Hi i know creekybones said that methotrexate has been around for 50 years, Didn't relies it was that long, So has the injection been out just as long?, if not does anyone know how long?, as my brother wasn't given it,
Thanks hugs and xxxx
62 years actually, MTX was first used in 1950 against various types of cancers and found to be useful for us sometime later. Injections have also been around for a long time, but generally given by nurses in a hospital or surgery setting as in inter-muscular injection so not used so much in RA because of the cost/fuss. It's only been fairly recently (maybe 10 years or so) that the pre-filled syringes became available in a way that allowed people to self inject sub-cutaneously (easier than inter-muscular) and it has really become known that this has lots of advantages. And in some areas, as Tilda's experience shows, it's still considered a bit weird! Polly
My hospital only offer injections if you can't tolerate the tablet form very well.i.e if it upsets ur tum or you feel sick they will give u injectable mtx,but only after a good old go at tablets !! Xx
shirl the girl , my point was on the other thread , whenever i get told the outlook is better now for RA with drugs .. i dont see how this can be , when the two main drugs are..
MTX , born 1947 , making it 65 years old
SULFAZALASINE .. even older .. over 70 years old ..
its no better now , then it was for our grandparents ..
That's what i thought, It didn't seem to make sense to me neither, Well i suppose it wasn't used for RA then, so i suppose that what they mean, as Victoria-NRAS has explained, We always seems to be a bit behind in this country.
Take care X
I've just left a comment about this on another thread, but think it might be useful here as well, as people often wonder how people can say that things have improved when you largely start out on drugs that have been around for so long. Here's what I've said:
"One further point is that you mentioned that treatments haven't moved on much, as MTX is still the most common drug. This is something that people often say to us, but you have to bear in mind that although the drug is the same, the way in which it's used has changed a LOT over the years. They used to wait until the RA got to a certain level of severity before they treated it with MTX, so the early use of this drug is making it more effective. It is also often given now alongside other mediations, and can complement these other drugs and make them more effective. Also, it used to be one of very few drugs available, so the greater choice has been a big improvement. Lastly, there is a better understanding of the optimal doses for this drug."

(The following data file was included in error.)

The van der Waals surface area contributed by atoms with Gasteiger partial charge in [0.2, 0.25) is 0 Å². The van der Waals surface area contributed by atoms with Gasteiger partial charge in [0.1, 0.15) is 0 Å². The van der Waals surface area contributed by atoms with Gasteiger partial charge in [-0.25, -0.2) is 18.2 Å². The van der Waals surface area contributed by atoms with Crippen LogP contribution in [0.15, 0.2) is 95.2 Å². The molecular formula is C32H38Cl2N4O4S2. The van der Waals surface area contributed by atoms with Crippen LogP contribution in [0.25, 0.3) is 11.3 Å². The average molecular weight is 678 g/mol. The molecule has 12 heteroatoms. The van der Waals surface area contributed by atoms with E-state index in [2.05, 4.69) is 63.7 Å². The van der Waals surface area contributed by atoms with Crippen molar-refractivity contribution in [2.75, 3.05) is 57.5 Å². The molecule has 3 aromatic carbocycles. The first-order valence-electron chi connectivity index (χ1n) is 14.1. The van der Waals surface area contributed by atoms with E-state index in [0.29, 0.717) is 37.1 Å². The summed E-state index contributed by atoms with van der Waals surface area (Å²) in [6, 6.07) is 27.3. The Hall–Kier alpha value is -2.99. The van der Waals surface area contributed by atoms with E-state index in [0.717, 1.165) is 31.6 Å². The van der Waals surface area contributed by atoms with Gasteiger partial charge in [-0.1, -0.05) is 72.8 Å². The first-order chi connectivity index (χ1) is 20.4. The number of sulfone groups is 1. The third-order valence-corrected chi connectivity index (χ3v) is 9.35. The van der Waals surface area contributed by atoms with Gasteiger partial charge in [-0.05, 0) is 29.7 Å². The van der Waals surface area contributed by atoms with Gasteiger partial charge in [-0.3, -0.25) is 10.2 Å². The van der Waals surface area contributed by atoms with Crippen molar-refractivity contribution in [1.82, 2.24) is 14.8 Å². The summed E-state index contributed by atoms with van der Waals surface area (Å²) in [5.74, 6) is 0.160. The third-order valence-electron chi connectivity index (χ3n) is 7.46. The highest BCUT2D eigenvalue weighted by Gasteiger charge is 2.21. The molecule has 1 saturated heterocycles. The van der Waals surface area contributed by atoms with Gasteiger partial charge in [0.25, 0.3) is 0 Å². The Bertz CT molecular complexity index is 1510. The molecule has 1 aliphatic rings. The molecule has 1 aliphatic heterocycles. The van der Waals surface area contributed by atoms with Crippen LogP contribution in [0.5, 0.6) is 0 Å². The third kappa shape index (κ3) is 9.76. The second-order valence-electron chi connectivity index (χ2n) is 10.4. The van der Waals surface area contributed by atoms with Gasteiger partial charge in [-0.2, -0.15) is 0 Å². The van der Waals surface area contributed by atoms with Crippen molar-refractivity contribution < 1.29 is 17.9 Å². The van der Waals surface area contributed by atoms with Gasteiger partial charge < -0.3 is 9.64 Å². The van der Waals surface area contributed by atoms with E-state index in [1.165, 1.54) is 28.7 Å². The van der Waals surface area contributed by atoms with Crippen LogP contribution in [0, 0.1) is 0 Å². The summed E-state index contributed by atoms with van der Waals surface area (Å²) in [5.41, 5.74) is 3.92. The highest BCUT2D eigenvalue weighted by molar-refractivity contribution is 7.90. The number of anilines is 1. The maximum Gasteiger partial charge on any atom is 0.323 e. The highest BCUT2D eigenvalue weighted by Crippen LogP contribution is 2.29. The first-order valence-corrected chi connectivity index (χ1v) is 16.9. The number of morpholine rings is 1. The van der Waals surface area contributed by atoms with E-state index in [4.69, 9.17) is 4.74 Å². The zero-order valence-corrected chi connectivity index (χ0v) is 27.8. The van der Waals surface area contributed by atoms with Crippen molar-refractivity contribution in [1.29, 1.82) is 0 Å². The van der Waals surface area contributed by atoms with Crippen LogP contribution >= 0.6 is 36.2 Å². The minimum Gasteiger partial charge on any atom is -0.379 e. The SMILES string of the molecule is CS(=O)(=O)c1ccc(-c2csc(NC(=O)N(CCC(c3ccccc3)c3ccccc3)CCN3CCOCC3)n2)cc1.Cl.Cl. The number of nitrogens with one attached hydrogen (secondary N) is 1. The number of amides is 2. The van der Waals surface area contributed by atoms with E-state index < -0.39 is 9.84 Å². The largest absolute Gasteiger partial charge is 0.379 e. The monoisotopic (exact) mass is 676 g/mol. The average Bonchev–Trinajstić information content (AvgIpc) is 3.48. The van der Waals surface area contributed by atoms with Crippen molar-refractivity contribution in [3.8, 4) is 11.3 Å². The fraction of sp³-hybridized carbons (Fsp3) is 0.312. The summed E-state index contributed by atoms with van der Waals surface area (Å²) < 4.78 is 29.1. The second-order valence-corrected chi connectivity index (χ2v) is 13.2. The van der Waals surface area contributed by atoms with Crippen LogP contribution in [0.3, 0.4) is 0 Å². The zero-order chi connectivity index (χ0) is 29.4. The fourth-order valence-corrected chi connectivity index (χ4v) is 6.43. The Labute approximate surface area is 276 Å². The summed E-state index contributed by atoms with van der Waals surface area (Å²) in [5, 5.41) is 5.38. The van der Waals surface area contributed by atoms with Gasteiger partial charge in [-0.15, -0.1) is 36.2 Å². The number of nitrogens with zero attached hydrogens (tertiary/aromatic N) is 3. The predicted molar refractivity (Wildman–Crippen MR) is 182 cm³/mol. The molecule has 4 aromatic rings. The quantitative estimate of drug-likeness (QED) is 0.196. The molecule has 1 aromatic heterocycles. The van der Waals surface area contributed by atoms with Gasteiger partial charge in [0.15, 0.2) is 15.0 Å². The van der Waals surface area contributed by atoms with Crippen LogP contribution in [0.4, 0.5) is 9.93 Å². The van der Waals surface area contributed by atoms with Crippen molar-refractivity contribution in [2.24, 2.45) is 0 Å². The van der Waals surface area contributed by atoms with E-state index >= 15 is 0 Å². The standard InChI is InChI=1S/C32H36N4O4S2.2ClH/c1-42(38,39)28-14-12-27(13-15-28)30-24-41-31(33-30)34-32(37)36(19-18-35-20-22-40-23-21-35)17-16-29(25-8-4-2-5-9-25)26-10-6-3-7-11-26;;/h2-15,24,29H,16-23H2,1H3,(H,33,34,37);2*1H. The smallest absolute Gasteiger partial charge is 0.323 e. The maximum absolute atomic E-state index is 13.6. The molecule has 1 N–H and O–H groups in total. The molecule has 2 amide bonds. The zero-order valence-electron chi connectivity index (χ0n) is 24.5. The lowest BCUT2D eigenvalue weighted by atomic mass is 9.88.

Hope that helps add a little clarity.
Thanks this has been really helpfull x
As Helixhelix has said, MTX has indeed been around as a drug since the 1950s. However, it was approved for use in RA in 1988.
In answer to your question about MTX injections, they used to be made up by a pharmacist at the hospital and these were known as 'specials' but as Helixhelix said, this was a lot of hassle and cost for the hospital. The syringes came to the UK in 2006, but at that stage had been used in Europe for several years.
Most RA patients have tablets first, but some will change to injections when they have stomach-related problems, problems with swallowing tablets or if they feel that the injections may be more effective (as they are not dissolving in the body, so you get the full dose).
Hope that helps
Thanks this seem to make a bit more sense x
One more point - my GP looked it up in her book and it seems that while a month's worth of 15mg per week tablets costs £3.50 - each Methoject syringe (from a German pharma company) with the same dosage of MTX costs about £16.50. So in these straightened times this will presumably influence the decision to switch a patient to injectable MTX or not.
Bizzarely - since Polly referred to this earlier - my GPs all shuddered a lot when i first asked about switching to injections and appear to be surprised that I've been able to cope and that it seems more effective?! I'm not sure why this is because I googled it recently and trials were run a few years ago to compare and injectable MTX was found to be significantly more effective than the tablets.